Scrapping VAR is the stupidest thing the Premier League could do - here's why

17 May 2024, 12:33 | Updated: 17 May 2024, 13:07

Scrapping VAR
Scrapping VAR. Picture: Getty Images

By Olly Roberts

When the Premier League became the last of Europe’s major leagues to adopt VAR in 2019, it was seen as a long time coming. Used to huge success in a number of other sports, there was a widespread belief that this would revolutionise and improve the game massively.

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Fast forward five years and the very mention of the term provokes feelings of indignation and resentment. 

But does this anger stem from an issue with the technology itself, or the needlessly convoluted processes of using it? 

I’d argue it’s almost entirely the latter, and that, while there are no doubt a plethora of problems with VAR, particularly in the context of the Premier League, scrapping it entirely would be a truly mad decision. 

Wolves’ statement to the Premier League, which triggered a vote on the use of video assistant referees, argues that: "The price we are paying for a small increase in accuracy is at odds with the spirit of our game."

But what does this remark actually mean? In Wolves’ case, it seems they’d prefer that all on-field goal decisions are allowed to stand, so long as supporters get the spontaneity of being able to celebrate. By this same logic, Maradona’s ‘hand of God’ and Thierry Henry’s infamous cheating vs Ireland are well within ‘the spirit of the game’, and these types of incidents are a small price to pay, God forbid fans are robbed of ‘limbs’. 

It’s worth clarifying that I do have some sympathy with the view that unnecessarily long VAR checks and a severe lack of communication are ridding people of the enjoyment football should provide. But I simply do not believe that getting rid of the very technology the majority spent years yearning for will suddenly extinguish all problems and stop fans feeling disgruntled. Rather, I think it would only enhance the number of issues. 

Many are obviously frustrated with VAR intervening in what they deem not to be ‘clear and obvious’ decisions, yet imagine if those that do indeed meet that criteria can no longer be corrected. An absolute howler of an offside stops your side from winning the league - hard luck. The opposition’s striker sinks his teeth into your defender’s arm - unlucky guys. Anger about these objectively wrong errors will only be heightened in the knowledge that we’ve binned the very technology that made it possible to fix these mistakes.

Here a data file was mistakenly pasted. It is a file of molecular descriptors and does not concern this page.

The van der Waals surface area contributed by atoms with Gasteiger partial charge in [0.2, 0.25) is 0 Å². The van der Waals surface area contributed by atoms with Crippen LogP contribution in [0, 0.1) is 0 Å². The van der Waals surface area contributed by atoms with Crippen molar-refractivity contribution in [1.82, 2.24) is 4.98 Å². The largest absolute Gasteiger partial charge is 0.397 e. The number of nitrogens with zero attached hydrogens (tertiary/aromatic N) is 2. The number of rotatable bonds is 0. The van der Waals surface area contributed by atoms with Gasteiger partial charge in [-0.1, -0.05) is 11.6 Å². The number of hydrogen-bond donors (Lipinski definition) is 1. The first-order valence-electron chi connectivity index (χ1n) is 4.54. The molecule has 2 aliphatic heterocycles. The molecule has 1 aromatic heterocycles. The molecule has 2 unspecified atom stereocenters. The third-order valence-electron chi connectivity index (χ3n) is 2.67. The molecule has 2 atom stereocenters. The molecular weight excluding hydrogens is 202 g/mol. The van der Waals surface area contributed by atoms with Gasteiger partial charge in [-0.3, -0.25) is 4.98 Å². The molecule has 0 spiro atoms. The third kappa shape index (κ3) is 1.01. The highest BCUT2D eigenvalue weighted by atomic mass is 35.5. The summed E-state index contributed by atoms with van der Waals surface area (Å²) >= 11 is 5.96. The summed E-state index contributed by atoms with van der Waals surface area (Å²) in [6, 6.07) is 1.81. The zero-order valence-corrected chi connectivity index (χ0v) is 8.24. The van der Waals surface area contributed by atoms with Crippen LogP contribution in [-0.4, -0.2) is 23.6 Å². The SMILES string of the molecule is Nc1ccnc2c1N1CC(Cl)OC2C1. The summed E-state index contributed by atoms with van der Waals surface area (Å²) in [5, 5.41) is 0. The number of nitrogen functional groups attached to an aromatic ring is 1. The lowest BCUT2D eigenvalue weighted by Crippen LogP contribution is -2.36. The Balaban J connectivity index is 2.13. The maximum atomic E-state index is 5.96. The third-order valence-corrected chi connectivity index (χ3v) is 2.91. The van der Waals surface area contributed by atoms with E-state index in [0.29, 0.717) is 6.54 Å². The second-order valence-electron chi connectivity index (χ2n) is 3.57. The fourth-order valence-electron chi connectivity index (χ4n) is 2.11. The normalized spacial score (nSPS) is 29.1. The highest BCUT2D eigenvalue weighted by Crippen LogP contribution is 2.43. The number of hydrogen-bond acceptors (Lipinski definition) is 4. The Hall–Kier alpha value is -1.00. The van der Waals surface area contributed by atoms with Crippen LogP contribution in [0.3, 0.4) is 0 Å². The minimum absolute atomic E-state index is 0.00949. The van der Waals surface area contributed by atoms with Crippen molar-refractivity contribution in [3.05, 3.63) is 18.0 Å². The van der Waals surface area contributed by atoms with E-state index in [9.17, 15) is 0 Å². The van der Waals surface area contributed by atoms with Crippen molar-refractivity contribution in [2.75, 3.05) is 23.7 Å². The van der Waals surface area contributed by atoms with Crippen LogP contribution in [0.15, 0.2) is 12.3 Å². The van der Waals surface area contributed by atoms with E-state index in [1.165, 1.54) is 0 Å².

It’s also both lazy and ignorant to suggest that VAR is the sole problem when changes could be made to improve it so easily. For a start, you could make offsides automated, like the Champions League has already been doing. You could stop sending officials to a tiny monitor every single time and speed up the decision-making process. You could be more transparent and allow fans to hear the communication between VAR and the on-field officials. 

Believe it or not, the Premier League is already looking at doing these things. The Athletic reports that “as well as automated offsides due to be adopted in the next 12 months, the PGMOL want to improve communication of in-stadium decisions when IFAB laws allow for it.” 

Evidently, VAR isn’t perfect and this is far from an attempt to defend how it’s being used currently. There will never be a case where the right decisions are made 100% of the time, but there’s no doubt we’ll get the right outcomes a hell of a lot more than if it’s dumped entirely. 

Football needs to overcome its ignorance and accept that VAR is not a revolutionary thing specific to the sport. In actuality, it’s been massively behind the curve for some time, with the likes of cricket, rugby and American football using video referees extremely effectively. 

It’s time to adapt and learn from these sports, rather than pretend football is special in its own right. Fix the system, don’t destroy it. Scrapping VAR would be rash and brainless - some might even say VARcical.

LBC Views provides a platform for diverse opinions on current affairs and matters of public interest. The views expressed are those of the authors and do not necessarily reflect the official LBC position.

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